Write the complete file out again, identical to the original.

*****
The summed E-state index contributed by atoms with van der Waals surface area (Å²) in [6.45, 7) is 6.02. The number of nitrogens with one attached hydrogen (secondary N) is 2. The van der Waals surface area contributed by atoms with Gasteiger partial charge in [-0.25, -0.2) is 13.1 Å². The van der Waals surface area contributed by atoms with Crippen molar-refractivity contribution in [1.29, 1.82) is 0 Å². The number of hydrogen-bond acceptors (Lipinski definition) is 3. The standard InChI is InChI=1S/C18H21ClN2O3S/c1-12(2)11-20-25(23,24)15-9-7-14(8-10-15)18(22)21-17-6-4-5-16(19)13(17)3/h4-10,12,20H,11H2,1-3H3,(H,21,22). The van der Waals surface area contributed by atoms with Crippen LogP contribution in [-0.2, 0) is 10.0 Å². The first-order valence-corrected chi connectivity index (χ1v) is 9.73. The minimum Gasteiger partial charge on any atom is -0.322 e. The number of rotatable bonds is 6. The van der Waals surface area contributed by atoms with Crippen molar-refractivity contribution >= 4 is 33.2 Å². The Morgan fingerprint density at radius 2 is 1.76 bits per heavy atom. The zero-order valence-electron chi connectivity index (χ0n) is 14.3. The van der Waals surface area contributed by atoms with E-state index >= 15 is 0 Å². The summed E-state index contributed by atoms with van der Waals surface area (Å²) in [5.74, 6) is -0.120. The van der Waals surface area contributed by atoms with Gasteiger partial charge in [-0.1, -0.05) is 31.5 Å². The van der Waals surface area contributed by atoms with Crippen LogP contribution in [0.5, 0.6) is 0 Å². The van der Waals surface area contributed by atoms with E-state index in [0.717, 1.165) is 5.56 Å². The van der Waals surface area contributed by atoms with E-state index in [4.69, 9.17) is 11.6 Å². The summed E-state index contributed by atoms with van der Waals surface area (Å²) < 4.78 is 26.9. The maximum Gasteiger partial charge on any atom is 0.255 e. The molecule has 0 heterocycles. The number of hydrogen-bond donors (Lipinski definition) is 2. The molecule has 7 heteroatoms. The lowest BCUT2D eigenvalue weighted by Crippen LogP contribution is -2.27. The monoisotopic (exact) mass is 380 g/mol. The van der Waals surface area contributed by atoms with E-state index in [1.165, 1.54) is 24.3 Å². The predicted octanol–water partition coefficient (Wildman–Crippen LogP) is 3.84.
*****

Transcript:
The summed E-state index contributed by atoms with van der Waals surface area (Å²) in [6.45, 7) is 6.02. The number of nitrogens with one attached hydrogen (secondary N) is 2. The van der Waals surface area contributed by atoms with Gasteiger partial charge in [-0.25, -0.2) is 13.1 Å². The van der Waals surface area contributed by atoms with Crippen molar-refractivity contribution in [1.29, 1.82) is 0 Å². The number of hydrogen-bond acceptors (Lipinski definition) is 3. The standard InChI is InChI=1S/C18H21ClN2O3S/c1-12(2)11-20-25(23,24)15-9-7-14(8-10-15)18(22)21-17-6-4-5-16(19)13(17)3/h4-10,12,20H,11H2,1-3H3,(H,21,22). The van der Waals surface area contributed by atoms with Crippen LogP contribution in [-0.2, 0) is 10.0 Å². The first-order valence-corrected chi connectivity index (χ1v) is 9.73. The minimum Gasteiger partial charge on any atom is -0.322 e. The number of rotatable bonds is 6. The van der Waals surface area contributed by atoms with Crippen molar-refractivity contribution >= 4 is 33.2 Å². The Morgan fingerprint density at radius 2 is 1.76 bits per heavy atom. The zero-order valence-electron chi connectivity index (χ0n) is 14.3. The van der Waals surface area contributed by atoms with E-state index >= 15 is 0 Å². The summed E-state index contributed by atoms with van der Waals surface area (Å²) in [5.74, 6) is -0.120. The van der Waals surface area contributed by atoms with Gasteiger partial charge in [-0.1, -0.05) is 31.5 Å². The van der Waals surface area contributed by atoms with Crippen LogP contribution in [0.5, 0.6) is 0 Å². The van der Waals surface area contributed by atoms with E-state index in [0.717, 1.165) is 5.56 Å². The van der Waals surface area contributed by atoms with E-state index in [4.69, 9.17) is 11.6 Å². The summed E-state index contributed by atoms with van der Waals surface area (Å²) < 4.78 is 26.9. The maximum Gasteiger partial charge on any atom is 0.255 e. The molecule has 0 heterocycles. The number of hydrogen-bond donors (Lipinski definition) is 2. The molecule has 7 heteroatoms. The lowest BCUT2D eigenvalue weighted by Crippen LogP contribution is -2.27. The monoisotopic (exact) mass is 380 g/mol. The van der Waals surface area contributed by atoms with E-state index in [1.165, 1.54) is 24.3 Å². The predicted octanol–water partition coefficient (Wildman–Crippen LogP) is 3.84.